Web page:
Specific examples of how to characterize a Type 3 consolidation include measuring the compressive strength. Type 3 consolidation will exhibit unconfined uniaxial compressive strengths ranging from about 5 psi to about 10,000 psi, while the most common values will range from about 10 psi to about 2,500 psi. These values are achieved in 7 days or less. Some formulations may be designed so as to provide significant compressive strengths within 24 hours to 48 hours. Typical sample geometry and sizes for measurement are similar to, but not limited to, those used for characterizing oil well cements: 2 inch cubes; or 2 inch diameter cylinders that are 4 inches in length; or 1 inch diameter cylinders that are 2 inches in length; and other methods known to those skilled in the art of measuring “mechanical properties” of oil well cements. For example, the compressive strength may be determined by crushing the samples in a compression-testing machine. The compressive strength is calculated from the failure load divided by the cross-sectional area resisting the load and is reported in units of pound-force per square inch (psi). Compressive strengths may be determined in accordance with API RP 10B-2, Recommended Practice for Testing Well Cements, First Edition, July 2005.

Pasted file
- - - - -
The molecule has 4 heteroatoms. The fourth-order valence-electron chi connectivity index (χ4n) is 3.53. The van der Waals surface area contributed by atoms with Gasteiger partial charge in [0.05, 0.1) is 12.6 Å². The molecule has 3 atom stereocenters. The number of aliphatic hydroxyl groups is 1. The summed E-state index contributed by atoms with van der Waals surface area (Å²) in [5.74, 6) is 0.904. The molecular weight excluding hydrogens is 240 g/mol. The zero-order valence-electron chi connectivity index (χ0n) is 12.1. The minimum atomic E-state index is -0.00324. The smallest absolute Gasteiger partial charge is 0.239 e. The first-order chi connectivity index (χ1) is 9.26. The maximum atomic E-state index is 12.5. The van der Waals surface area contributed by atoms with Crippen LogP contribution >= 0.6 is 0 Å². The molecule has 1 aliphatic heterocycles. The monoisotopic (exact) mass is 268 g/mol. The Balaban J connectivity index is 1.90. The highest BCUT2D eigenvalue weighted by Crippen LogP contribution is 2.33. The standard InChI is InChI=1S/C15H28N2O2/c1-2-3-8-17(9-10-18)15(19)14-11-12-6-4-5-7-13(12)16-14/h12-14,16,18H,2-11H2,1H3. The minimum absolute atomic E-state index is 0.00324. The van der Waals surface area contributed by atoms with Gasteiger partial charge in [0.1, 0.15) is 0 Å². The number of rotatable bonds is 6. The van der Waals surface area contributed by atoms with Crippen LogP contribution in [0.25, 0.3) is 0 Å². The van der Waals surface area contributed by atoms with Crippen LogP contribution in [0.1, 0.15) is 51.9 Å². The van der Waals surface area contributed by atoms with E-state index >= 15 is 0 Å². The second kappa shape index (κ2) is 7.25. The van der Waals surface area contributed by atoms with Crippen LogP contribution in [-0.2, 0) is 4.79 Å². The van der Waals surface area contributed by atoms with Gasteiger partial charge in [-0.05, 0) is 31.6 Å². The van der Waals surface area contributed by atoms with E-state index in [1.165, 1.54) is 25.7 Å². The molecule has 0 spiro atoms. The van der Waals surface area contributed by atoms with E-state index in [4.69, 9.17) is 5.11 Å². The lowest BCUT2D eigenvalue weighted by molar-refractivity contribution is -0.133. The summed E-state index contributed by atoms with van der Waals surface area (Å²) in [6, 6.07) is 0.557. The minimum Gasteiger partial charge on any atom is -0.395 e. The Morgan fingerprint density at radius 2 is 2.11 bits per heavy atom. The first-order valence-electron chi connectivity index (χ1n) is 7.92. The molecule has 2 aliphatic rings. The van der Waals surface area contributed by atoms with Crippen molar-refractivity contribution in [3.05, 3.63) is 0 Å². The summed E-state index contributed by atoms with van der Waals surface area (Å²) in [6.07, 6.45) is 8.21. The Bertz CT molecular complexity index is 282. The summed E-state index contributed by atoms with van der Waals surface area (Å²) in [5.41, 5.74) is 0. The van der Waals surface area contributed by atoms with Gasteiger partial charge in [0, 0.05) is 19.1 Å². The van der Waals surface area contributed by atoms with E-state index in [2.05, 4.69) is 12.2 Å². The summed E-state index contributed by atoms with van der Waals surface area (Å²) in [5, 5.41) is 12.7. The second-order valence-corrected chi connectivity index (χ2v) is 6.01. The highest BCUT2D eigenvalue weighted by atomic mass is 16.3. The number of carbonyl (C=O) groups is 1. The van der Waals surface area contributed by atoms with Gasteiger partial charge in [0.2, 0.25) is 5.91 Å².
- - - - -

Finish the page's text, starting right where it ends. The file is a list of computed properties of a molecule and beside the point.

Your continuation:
As a specific example of consolidation, when left in an annulus 130 (e.g., between walls of the wellbore 118 and the casing 108 or between the casing 108 and a larger conduit disposed in the wellbore 118), the treatment fluid may consolidate to develop static gel strength and/or compressive strength. The consolidated mass formed in the annulus 130 may act to support and position the casing 108 in the wellbore 118 and bond the exterior surface of the casing 108 to the walls of the wellbore 118 or to the larger conduit. The consolidated mass formed in the annulus 130 may also provide a substantially impermeable barrier to seal off formation fluids and gases and consequently also serve to mitigate potential fluid migration. The consolidated mass formed in the annulus 130 may also protect the casing 108 or other conduit from corrosion.

In some embodiments, consolidation of the treatment fluid (e.g., spacer fluid 140 or cement composition 142) in the wellbore 118 may be measured. The consolidation measurement may also include a measurement of the integrity of the bond formed between the consolidated treatment fluid and the exterior wall of the casing 108 and/or between the consolidated fluid and the walls of the wellbore 118 or larger conduit disposed in the wellbore 118. In some embodiments, data may be collected corresponding to the integrity of this bond, and the data may be recorded on a log, commonly referred to as a “bond long.” The bond log may be used to, for example, analyze the consolidation properties of the treatment fluid in the wellbore 118. Accordingly, embodiments may include running a cement bond log on at least the portion of the wellbore 118 containing the consolidated treatment fluid. The cement bond log for the consolidated treatment fluid may be obtained by any method used to measure cement integrity without limitation. In some embodiments, a tool may be run into the wellbore 118 on a wireline that can detect the bond of the consolidated treatment fluid to the casing 108 and/or the walls of the wellbore 118 (or larger conduit). An example of a suitable tool includes a sonic tool.